After decades of electoral success based on being able to mobilize its base to vote, the religious right has run into a major problem, which is that it’s losing voters at a very rapid rate:
White evangelical Protestants now make up 14 percent of Americans, down from 23 percent in 2006, “the most precipitous drop in affiliation” for any religious group, according to a 2020 survey from the Public Religion Research Institute. Even though white evangelicals made up 34 percent of Trump’s voters, according to a Pew Research Center analysis of election data, their support wasn’t sufficient to propel him to reelection. “Without such broad support for Trump among White evangelicals, [Joe] Biden would have beaten him by more than 20 points,” the Pew analysts wrote earlier this year.
The response of white evangelicals to this has been exactly the same as that of the broader Republican party: if you’re being outvoted, make it as difficult as possible for your opponents to vote, by passing lots of laws putatively designed to combat the completely imaginary problem of systemic voter fraud, thereby — it’s like rain on election day — undermining the integrity of American elections, via voter suppression.
In early February, the Family Research Council’s president, Tony Perkins, led a discussion at the influential megachurch Cornerstone Chapel in Virginia with Michael Farris, a longtime conservative activist and now president of the Christian-right legal powerhouse Alliance Defending Freedom.
Declaring election integrity “vital for our future,” Farris claimed to have undertaken a “thorough study” of the 2020 election and to have found “constitutional irregularities in many, many states,” particularly in those where the election was close. He claimed the “central problem was the failure to follow the preestablished process in counting the votes” and insisted that if votes had been properly tallied, Trump would have won. Neither Farris nor his organization has ever provided proof of those accusations, and they did not respond to Reveal’s requests for Farris to share them.
The Family Research Council also deployed Kenneth Blackwell, its senior fellow for human rights and constitutional governance, who has long been a central player in the movement to limit voting access, dating back to his tenure as Ohio secretary of state, when civil rights advocates accused him of suppressing voters of color in the 2004 presidential election and helping Republicans keep the White House.
In a March appearance in the Family Research Council’s video series “Pray Vote Stand,” Blackwell, who is Black, called the For the People Act a “heist” and a “power grab” that would “stifle individual religious liberty and the centrality of God in our lives.” Mostly, Blackwell urged religious voters to stay engaged. “We must claw back the responsibility and the authority of local governments and state legislatures” to control elections or else, he contended, Democrats would create “one-party control much like they have in Cuba, Venezuela, and Russia.”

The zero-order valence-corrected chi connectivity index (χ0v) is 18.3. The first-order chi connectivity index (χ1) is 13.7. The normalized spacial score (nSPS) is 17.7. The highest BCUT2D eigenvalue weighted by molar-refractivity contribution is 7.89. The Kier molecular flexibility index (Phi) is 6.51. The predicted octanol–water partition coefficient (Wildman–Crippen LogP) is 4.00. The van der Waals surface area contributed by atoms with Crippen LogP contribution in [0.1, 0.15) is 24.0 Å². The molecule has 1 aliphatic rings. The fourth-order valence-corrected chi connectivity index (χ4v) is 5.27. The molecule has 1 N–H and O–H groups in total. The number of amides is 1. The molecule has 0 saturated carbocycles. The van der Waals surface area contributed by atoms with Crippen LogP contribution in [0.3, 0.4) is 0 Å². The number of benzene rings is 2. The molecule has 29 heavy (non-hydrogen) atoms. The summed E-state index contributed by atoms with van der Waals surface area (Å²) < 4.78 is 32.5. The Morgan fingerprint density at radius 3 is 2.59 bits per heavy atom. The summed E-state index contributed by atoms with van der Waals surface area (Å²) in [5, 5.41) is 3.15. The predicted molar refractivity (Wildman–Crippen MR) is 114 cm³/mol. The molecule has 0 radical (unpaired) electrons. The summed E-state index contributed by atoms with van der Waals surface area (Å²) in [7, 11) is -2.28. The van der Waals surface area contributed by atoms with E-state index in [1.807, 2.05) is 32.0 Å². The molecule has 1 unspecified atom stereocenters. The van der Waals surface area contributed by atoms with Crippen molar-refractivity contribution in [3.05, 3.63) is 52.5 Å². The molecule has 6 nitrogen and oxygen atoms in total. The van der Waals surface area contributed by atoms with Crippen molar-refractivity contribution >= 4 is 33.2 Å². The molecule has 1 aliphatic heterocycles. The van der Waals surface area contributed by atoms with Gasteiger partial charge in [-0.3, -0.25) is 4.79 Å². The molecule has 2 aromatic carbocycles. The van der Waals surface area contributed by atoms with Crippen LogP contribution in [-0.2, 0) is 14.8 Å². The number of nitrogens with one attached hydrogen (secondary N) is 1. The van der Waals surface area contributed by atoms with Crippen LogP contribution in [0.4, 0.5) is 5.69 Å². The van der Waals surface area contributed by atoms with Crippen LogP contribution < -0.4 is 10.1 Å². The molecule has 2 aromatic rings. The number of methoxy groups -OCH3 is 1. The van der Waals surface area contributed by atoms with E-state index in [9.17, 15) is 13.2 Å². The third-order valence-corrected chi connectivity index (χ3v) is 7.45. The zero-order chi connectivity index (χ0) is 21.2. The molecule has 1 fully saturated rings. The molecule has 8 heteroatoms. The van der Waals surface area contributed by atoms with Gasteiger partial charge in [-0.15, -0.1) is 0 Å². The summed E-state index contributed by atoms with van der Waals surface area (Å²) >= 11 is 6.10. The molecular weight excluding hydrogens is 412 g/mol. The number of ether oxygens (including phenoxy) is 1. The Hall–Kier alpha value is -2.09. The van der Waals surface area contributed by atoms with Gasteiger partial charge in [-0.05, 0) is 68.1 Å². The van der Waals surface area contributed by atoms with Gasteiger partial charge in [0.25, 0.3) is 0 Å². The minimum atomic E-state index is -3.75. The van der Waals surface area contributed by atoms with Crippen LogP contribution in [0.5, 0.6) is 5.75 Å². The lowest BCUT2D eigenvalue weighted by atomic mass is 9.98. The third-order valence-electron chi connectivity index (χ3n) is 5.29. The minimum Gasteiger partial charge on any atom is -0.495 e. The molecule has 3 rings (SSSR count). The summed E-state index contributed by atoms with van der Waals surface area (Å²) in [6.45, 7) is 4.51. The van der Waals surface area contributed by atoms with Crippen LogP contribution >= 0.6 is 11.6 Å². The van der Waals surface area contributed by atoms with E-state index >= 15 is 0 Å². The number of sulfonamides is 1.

The trick here is undermine confidence in elections by unleashing a fire hose of false claims about “irregularities,” and then use the concerns raised by those claims to justify voter suppression measures.
Of course all this works only because white evangelicals simultaneously maintain radically contradictory views regarding their place in American society, believing at one and the same time that the majority of Americans are God-fearing Bible-believers, and that they are also an embattled minority — a righteous remnant always on the verge of being swept away by the godless dominant culture.
But the key point is that conservatives in general and white evangelicals in particular are finding it increasingly difficult to win elections at the federal government level, despite the entire electoral system being (legally) rigged to favor them at every term.
Obviously under these circumstances, even the very weak form of democracy bequeathed to us by the divinely inspired founding generation has got to go:
During this year’s Texas legislative session, it wasn’t the anti-abortion Heartbeat Act that was deemed the greater threat by Texas Democrats, but voter integrity legislation. The abortion bill, targeting not just abortion but anyone helping a woman in the state obtain one, made it through the legislature relatively unscathed and was signed into law May 19. Republicans’ attempt to pass a voter bill — including criminal penalties on election officials who send unsolicited mail-ballot applications and new powers for partisan poll watchers — required two special legislative sessions, after Democrats ran out the clock on the first bill, then fled the state for a month in protest.
At the first special session in July, many of the demonstrators on the statehouse grounds opposed the voting legislation. But Lori Gallagher of Williamson County, Texas, was there to show her support. The group she co-founded, the Texas Constitutionalists, describes itself as “grassroots conservatives with a mission to educate ourselves and our neighbors to be actively involved in Texas State and County government to secure our vote and restore our representational Republic.” But she saw its mission in starkly religious terms.
“I believe that the divine hand of providence was present when our constitutional and founding documents were formed,” she said. “I believe that’s the divine intersection between voting rights. The people’s voice — that comes from God. Your freedom comes from God. Liberty comes from God.”
Inside the hearing room, with just two minutes to speak, Don Garner, executive director of the Texas Faith & Freedom Coalition, focused more on politics, echoing Christian-right talking points that have become familiar this year. Election integrity is “foundational to the freedoms we enjoy,” he declared. “Nothing suppresses voting more than the erosion of trust or confidence in the election process itself.”